Careers in our industry are frighteningly long, especially if you want to stay technical and not move into management. At any given time there are lots of sexy tools; today (at least in the PHP world) we have Laravel, Symfony, Yii, and myriad others. If you looked at it a few years ago, though, you would have seen a slightly different list, with Zend, CakePHP, and others at the top of the heap.
The tools you use will always change, and you’ll have to be learning all the time to survive.
While you do need to have a general competence and familiarity with popular tools, as well as the ability to get up to speed quickly, I would rather know concepts than dedicate my life to learning every intricacy of a specific tool. And there is no better way to learn concepts than doing it yourself.
When it comes to building websites for clients, I tend to use whichever framework they are comfortable with, including the popular ones. For my own projects, I want to have more control, and the ability to build in features that I’ll still be able to leverage in 5 years after the frameworks du jour have splintered and been replaced by some new hotness. And I’ll continue to refine my own tools to incorporate the good parts of the new frameworks that come out.
One of the magical things about being a programmer is that it affords you the ability to create the world that you live in. Programs have many components, and you can use components created by others, or use your own. You choose your own level of engagement. I can’t think of any other field that offers that.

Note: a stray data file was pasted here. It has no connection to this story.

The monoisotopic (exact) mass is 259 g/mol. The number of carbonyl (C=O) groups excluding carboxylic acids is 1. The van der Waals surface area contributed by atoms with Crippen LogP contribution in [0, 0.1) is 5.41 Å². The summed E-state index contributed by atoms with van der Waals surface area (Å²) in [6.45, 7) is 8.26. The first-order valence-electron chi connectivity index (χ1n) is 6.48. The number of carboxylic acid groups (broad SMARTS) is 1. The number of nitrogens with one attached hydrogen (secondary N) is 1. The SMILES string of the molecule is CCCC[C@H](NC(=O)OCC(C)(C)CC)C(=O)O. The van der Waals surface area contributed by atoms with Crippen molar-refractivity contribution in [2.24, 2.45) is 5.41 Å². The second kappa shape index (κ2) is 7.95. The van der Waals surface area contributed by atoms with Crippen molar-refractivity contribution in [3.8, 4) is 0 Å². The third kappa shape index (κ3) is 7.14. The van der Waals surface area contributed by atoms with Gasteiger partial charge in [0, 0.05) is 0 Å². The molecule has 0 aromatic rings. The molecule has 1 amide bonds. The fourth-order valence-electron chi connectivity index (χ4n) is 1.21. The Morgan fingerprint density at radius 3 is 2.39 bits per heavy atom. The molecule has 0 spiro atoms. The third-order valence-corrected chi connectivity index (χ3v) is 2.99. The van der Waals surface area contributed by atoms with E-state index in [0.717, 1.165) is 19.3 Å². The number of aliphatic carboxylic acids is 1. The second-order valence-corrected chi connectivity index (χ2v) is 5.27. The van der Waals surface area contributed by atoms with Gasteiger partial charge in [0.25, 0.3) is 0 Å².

There is an art in having the self-awareness to know if what you are adding is creating value, or is just different for the sake of different. It can be fun to reinvent the wheel, but you won’t necessarily improve on the original.
Doing it yourself under the right parameters can help push your boundaries and grow as a developer. It can teach you how to design good systems and help you understand the tradeoffs that go into building such systems. It can also get you out of the cycle of reapplying the same patterns to solve new problems by giving you new tools to work with.
When I lose, every time I win, cause no one will ever be
Messing up stuff and doing things wrong quite like me
No one will ever be like me
No one will ever be like me